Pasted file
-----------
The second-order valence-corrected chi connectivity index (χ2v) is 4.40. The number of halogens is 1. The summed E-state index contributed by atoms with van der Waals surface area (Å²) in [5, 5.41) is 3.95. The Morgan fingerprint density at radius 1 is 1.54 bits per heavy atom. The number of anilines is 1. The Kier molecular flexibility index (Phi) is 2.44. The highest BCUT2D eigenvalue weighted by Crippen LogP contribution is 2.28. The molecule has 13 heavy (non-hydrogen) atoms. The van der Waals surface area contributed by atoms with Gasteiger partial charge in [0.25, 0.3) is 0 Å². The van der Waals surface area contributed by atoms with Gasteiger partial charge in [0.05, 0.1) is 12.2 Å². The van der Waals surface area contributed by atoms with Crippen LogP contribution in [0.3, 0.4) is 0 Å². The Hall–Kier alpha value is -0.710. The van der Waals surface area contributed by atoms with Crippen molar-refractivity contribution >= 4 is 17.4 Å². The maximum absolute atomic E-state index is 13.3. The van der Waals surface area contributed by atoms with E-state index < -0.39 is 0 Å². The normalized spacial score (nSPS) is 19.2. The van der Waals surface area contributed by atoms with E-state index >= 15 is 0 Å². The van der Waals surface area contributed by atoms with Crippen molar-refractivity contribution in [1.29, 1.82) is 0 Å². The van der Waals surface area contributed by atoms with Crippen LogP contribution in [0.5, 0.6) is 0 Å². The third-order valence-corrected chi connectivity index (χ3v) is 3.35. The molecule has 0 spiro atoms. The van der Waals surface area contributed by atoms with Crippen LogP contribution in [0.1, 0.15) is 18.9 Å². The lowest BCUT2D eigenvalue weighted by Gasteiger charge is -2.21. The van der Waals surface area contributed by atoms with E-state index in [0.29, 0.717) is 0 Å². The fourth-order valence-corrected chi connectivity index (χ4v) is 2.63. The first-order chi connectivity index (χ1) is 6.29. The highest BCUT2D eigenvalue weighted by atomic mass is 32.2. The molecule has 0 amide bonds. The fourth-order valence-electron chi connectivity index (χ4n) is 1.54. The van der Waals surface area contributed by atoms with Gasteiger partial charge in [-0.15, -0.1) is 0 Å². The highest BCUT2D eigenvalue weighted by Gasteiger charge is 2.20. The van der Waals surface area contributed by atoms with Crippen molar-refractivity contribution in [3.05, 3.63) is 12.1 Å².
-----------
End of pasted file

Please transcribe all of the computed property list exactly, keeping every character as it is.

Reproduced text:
The second-order valence-corrected chi connectivity index (χ2v) is 4.40. The number of halogens is 1. The summed E-state index contributed by atoms with van der Waals surface area (Å²) in [5, 5.41) is 3.95. The Morgan fingerprint density at radius 1 is 1.54 bits per heavy atom. The number of anilines is 1. The Kier molecular flexibility index (Phi) is 2.44. The highest BCUT2D eigenvalue weighted by Crippen LogP contribution is 2.28. The molecule has 13 heavy (non-hydrogen) atoms. The van der Waals surface area contributed by atoms with Gasteiger partial charge in [0.25, 0.3) is 0 Å². The van der Waals surface area contributed by atoms with Gasteiger partial charge in [0.05, 0.1) is 12.2 Å². The van der Waals surface area contributed by atoms with Crippen LogP contribution in [0.3, 0.4) is 0 Å². The Hall–Kier alpha value is -0.710. The van der Waals surface area contributed by atoms with Crippen molar-refractivity contribution >= 4 is 17.4 Å². The maximum absolute atomic E-state index is 13.3. The van der Waals surface area contributed by atoms with E-state index < -0.39 is 0 Å². The normalized spacial score (nSPS) is 19.2. The van der Waals surface area contributed by atoms with E-state index >= 15 is 0 Å². The van der Waals surface area contributed by atoms with Crippen molar-refractivity contribution in [1.29, 1.82) is 0 Å². The van der Waals surface area contributed by atoms with Crippen LogP contribution in [0.5, 0.6) is 0 Å². The third-order valence-corrected chi connectivity index (χ3v) is 3.35. The molecule has 0 spiro atoms. The van der Waals surface area contributed by atoms with Crippen LogP contribution in [0.1, 0.15) is 18.9 Å². The lowest BCUT2D eigenvalue weighted by Gasteiger charge is -2.21. The van der Waals surface area contributed by atoms with E-state index in [0.29, 0.717) is 0 Å². The fourth-order valence-corrected chi connectivity index (χ4v) is 2.63. The first-order chi connectivity index (χ1) is 6.29. The highest BCUT2D eigenvalue weighted by atomic mass is 32.2. The molecule has 0 amide bonds. The fourth-order valence-electron chi connectivity index (χ4n) is 1.54. The van der Waals surface area contributed by atoms with Gasteiger partial charge in [-0.15, -0.1) is 0 Å². The highest BCUT2D eigenvalue weighted by Gasteiger charge is 2.20. The van der Waals surface area contributed by atoms with Crippen molar-refractivity contribution in [3.05, 3.63) is 12.1 Å².